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Current Strategies in Antifungal Therapy for Invasive Aspergillosis in Immunocompromised Patients Following Hematopoietic Stem Cell Transplantation

Nadim G El Chakhtoura, MD, and Zeina A Kanafani, MD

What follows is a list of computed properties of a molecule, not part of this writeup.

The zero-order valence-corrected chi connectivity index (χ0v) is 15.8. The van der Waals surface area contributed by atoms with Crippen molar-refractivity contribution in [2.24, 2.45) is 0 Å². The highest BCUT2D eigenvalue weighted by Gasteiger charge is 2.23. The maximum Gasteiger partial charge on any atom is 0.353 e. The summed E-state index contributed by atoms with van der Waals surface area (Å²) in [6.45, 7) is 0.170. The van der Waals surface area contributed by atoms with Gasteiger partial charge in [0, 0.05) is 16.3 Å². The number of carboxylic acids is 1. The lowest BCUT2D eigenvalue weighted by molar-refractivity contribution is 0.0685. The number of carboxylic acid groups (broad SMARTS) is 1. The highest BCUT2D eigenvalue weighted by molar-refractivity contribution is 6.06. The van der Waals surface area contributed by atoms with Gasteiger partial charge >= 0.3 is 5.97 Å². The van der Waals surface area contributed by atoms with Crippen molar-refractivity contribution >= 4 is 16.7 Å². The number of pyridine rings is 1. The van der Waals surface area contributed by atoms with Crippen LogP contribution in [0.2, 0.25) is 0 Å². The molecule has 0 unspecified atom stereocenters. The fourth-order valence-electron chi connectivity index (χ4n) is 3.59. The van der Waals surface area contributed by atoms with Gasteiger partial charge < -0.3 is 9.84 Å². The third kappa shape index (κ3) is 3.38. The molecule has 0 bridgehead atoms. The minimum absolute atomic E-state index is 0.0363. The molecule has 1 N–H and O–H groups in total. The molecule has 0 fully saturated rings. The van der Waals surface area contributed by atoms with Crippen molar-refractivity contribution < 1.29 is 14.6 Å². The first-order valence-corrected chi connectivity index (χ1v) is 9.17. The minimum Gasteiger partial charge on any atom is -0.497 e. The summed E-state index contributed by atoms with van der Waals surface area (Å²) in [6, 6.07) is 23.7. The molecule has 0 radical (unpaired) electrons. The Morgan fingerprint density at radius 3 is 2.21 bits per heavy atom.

Despite changing epidemiology, with increasing reports of non-Aspergillus invasive mould infections, and advances in therapy, invasive aspergillosis (IA) remains the most commonly encountered invasive fungal infection (IFI) in hematopoietic stem cell transplant (HSCT) recipients, and the leading cause of death in this patient population, with an established higher risk among allogeneic compared with autologous HSCT recipients [1,2]. Upton et al. reported on a cohort of 405 patients diagnosed with probable or proven IA during 1990–2004, observing a reduction in the rate of disseminated IA over time but a considerable mortality rate for the whole time-frame, with 90.9% of patients dying after the diagnosis of IA, one-third (31.6%) directly attributable to IA [3]. Despite these alarming numbers, a tendency toward improved outcomes was observed for patients diagnosed during the period 2002–2004 compared with those diagnosed in the preceding time-frame (1990–2001).

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